Ukraine opens criminal probe into whether Marie Yovanovitch was under illegal surveillance

Brendan Morrow

Ukraine is set to investigate allegations former U.S. ambassador Marie Yovanovitch may have been under illegal surveillance.

Ukraine's interior ministry announced the opening of this criminal probe following new evidence obtained by Congress this week, ABC News reports.

The possibility that Yovanovitch was under illegal surveillance came to light after the release of a series of text messages between Lev Parnas, the indicted associate of President Trump's personal attorney Rudy Giuliani, and Robert Hyde, a Republican politician running for a House seat in Connecticut. Hyde suggests he has people in Kyiv surveilling Yovanovitch, former U.S. ambassador to Ukraine. He writes to Parnas, "They are willing to help if we/you would like a price." Yovanovitch was ultimately pushed out of her position after a smear campaign against her that Parnas was involved in.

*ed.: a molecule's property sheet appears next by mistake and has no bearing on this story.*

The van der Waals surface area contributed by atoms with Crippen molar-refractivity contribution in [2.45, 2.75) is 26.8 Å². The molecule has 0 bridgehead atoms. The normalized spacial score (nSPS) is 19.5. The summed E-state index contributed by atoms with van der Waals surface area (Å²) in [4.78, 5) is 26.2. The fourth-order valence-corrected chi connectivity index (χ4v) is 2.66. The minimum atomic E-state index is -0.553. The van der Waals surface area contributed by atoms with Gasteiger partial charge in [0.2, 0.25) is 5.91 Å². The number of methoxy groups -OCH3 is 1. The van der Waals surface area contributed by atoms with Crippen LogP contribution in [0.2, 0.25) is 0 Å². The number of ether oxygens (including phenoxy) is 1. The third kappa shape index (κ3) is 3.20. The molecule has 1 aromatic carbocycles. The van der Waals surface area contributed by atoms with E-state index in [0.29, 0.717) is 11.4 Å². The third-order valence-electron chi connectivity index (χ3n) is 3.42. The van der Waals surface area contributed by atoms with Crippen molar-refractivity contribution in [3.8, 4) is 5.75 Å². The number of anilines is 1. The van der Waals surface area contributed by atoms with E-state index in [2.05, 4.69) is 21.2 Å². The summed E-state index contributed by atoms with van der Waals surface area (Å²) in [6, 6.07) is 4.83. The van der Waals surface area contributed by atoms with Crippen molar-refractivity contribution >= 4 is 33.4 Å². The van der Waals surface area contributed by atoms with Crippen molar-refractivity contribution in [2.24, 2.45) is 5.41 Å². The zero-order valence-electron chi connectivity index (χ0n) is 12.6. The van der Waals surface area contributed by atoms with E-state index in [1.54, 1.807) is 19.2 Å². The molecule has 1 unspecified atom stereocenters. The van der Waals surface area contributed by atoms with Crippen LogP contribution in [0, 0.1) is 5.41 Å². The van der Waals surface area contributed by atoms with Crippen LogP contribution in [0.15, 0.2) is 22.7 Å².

"This certainly makes it sound like Parnas and co. were actively tracking Yovanovitch's movements," Politico's Natasha Bertrand wrote.

"The published records contain the fact of possible violation of the legislation of Ukraine and the Vienna Convention on Diplomatic Relations, which protects the rights of a diplomat in the territory of another country," Ukraine's foreign ministry said Wednesday.

Following the release of the texts, Yovanovitch's lawyer in a statement said the "notion that American citizens and others were monitoring Ambassador Yovanovitch's movements for unknown purposes is disturbing," adding, "we trust that the appropriate authorities will conduct an investigation." In an interview with Rachel Maddow, Parnas claimed he didn't believe Yovanovitch truly was under surveillance because Hyde was constantly "drunk."

The State Department has yet to comment, meaning, as NBC News' Josh Lederman points out, Ukraine "has reacted publicly to alleged monitoring of a senior U.S. diplomat before the U.S. government."

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